Projection Technology Helps Enlighten, Expand Young Minds at Oregon Middle School

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There is nothing like seeing the world laid out before you. From the rigid Appalachian mountain range to the flowing waterfalls and colorful festivals in distant lands, geography is diverse, beautiful and ever-changing. As a geography teacher at Ackerman Middle School (www.ackerman.canby.k12.or.us) in Canby, Ore., I have found the most effective way to present the world to my students isn’t with a chalkboard or photos, but with a projector that allows me to present large, bright, crisp images that are truly representative of the world around us.

With school budgets stretched thin, my first experience with projection technology was an entry-level projector purchased by my school. The projector required setting my computer’s resolution to the lowest setting, which made for poor-quality images and fuzzy text that was impossible to read. However, I recently began using an InFocus LP130 (http://edu.infocus.com) in my class, and it has made all the difference.

Projector Potential

When I learned about the potential of the InFocus projector, the difference was like night and day. My students were amazed at how clear the images were and how easy it was to read text on the screen. The projector reduced my class preparation time by cutting down on the number of copied materials I would otherwise have to make for 150 students. This also helps save a few trees by reducing the number of printed copies needed for my class. In addition, my computer is now set on the highest resolution for projection.

During my lessons, it’s also not uncommon to hear me say, “let’s see what it’s like at Red Square,” if the class is studying Russia. Images of Red Square are then projected for the entire class to see. Having the ability to take my students around the world in one class period is just amazing.

Additional uses of the projector include preparing for the National Geography Bee by projecting the daily “GeoBee” quiz, which is available on the National Geographic Explorer Web site, as well as playing video clips from Internet news sources and student-produced projects. Projecting news clips throughout the class period also allows us to stay up-to-date on breaking news.

Skilled Students

My students have become quite skilled at creating video projects and slide shows that demonstrate what they’ve learned. Their video projects have even been acclaimed by leaders in our state as some of the best work of its kind in Oregon.

One my class projects is called “Student Peace Advocacy,” which is a group of students who study the works of Noble Peace Prize winners and create several of their own “peace promotion” projects throughout the year. In May 2004, these student advocates created videos and slide shows for the opportunity to be featured at the annual community festival, which brings together the public and students to promote peace and harmony. The videos were evaluated by a panel of judges, including a state senator, a school superintendent and a chamber of commerce director. Eight students from my class were chosen as winners. Their videos were shown at the festival and at the annual Ackerman Peace Prize Presentation, which is also held in May.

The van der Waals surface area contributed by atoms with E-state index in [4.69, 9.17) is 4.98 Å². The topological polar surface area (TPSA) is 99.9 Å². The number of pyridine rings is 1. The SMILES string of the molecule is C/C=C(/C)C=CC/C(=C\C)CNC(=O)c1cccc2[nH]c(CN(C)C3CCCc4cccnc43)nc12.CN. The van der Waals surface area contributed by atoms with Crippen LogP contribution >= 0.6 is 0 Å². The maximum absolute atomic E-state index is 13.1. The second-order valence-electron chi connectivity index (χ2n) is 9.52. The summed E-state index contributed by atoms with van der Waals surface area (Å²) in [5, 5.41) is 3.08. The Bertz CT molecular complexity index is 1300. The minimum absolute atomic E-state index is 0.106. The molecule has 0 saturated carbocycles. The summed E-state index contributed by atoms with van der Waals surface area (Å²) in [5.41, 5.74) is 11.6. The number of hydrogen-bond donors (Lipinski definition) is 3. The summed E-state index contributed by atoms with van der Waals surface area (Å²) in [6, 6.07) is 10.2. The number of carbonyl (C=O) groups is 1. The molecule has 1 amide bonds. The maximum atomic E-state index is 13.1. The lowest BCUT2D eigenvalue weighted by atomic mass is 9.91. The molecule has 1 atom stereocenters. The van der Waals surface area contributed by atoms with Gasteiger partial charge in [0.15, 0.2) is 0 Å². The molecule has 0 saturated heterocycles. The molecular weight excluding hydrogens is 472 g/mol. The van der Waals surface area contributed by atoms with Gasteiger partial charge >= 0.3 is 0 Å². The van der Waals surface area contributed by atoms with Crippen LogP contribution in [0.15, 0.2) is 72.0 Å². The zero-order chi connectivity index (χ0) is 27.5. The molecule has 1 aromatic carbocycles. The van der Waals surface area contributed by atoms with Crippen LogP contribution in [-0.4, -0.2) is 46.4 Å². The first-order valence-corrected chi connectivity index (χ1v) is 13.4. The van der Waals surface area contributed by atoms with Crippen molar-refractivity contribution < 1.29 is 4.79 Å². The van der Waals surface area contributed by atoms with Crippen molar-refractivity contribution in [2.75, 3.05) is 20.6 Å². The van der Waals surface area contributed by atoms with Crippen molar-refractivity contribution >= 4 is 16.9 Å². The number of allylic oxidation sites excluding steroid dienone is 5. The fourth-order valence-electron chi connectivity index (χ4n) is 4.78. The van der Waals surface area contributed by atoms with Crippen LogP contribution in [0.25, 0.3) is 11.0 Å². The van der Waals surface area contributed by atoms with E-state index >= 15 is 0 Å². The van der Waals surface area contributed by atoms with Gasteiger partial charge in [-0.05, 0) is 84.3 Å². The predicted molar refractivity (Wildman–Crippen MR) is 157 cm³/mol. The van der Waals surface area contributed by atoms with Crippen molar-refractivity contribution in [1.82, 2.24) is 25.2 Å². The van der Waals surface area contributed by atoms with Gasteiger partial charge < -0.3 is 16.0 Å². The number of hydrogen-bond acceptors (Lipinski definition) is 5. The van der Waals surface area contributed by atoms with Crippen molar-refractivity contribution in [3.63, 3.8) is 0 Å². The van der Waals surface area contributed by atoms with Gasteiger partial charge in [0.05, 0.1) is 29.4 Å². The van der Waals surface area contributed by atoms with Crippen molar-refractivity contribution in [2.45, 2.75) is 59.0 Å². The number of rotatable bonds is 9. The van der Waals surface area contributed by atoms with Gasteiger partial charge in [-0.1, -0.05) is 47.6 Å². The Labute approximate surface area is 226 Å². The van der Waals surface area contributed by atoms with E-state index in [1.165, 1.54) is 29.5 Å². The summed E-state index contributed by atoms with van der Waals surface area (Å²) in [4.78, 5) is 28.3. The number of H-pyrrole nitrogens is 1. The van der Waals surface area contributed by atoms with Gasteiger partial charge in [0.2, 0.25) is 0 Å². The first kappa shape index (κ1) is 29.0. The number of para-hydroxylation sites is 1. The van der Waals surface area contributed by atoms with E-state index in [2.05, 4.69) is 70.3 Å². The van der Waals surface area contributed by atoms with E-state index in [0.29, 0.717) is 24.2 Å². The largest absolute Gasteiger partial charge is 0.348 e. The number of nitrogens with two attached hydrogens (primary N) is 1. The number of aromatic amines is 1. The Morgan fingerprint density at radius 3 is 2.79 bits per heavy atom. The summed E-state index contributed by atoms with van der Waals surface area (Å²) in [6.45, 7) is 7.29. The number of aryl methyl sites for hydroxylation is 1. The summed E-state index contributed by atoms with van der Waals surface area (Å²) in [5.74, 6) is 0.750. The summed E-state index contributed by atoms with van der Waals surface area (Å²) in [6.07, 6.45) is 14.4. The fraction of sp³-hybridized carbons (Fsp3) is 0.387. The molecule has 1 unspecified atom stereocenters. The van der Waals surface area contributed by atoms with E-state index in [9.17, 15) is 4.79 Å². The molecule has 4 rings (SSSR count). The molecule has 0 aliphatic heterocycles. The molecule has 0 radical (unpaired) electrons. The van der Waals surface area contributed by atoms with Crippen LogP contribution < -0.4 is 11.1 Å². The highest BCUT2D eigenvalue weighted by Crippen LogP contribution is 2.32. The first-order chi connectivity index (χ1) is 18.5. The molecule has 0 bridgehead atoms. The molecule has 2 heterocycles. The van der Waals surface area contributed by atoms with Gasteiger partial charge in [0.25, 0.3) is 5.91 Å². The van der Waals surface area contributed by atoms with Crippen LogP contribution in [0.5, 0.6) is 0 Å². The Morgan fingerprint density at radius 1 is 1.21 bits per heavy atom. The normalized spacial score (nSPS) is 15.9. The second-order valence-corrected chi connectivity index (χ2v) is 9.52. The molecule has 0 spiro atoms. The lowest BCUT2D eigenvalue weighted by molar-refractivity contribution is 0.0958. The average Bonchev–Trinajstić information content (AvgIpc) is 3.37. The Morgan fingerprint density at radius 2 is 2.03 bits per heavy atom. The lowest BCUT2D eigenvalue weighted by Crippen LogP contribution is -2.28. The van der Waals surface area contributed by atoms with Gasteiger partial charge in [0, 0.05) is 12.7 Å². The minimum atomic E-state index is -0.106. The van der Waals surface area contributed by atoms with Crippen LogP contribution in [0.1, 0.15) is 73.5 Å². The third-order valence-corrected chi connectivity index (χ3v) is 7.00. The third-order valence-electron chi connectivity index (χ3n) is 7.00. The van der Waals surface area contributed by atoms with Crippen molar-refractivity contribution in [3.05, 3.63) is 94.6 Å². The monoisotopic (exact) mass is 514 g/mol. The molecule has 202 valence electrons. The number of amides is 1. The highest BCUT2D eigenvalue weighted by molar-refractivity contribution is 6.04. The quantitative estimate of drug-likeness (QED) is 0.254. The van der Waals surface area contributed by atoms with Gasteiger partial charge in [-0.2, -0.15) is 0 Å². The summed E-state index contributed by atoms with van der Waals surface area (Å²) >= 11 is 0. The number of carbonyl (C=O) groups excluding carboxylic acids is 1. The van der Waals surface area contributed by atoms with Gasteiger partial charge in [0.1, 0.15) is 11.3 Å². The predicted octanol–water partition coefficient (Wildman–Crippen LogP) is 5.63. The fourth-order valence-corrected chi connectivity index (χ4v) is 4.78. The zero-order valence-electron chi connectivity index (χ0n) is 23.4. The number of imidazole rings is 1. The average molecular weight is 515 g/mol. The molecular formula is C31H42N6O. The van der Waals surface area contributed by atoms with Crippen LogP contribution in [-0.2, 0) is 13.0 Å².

Oregon’s state superintendent of schools proclaimed the videos to be inspirational, and encouraged schools and communities to follow the lead of Ackerman Middle School. If we didn’t have our InFocus projector, there is no way we could have presented these powerful images to more than 500 people without losing important effects.

In addition, my students and I have been asked to present at a number of conferences by educational organizations such as the National Middle School Association, the Northwest Council for Computer Education, and the Oregon Council for the Social Studies. My class also hosts annual family geography nights. Having the projector for these events has proved invaluable.

Teaching an Old Dog New Tricks

Since I first began using the technology, the school district has purchased a number of InFocus projectors, making it possible for other educators to continue finding new ways to use projection technology to enlighten and expand young minds. The fact of the matter is, I am proof that an old dog can be taught new tricks. As I enter my 25th year of teaching, I feel as fresh and invigorated as I did at the start of my career. I look forward to the work produced by my students and the ability to appreciate their efforts with the use of technology in their presentations.

- Tony Crawford

This article originally appeared in the 01/01/2005 issue of THE Journal.

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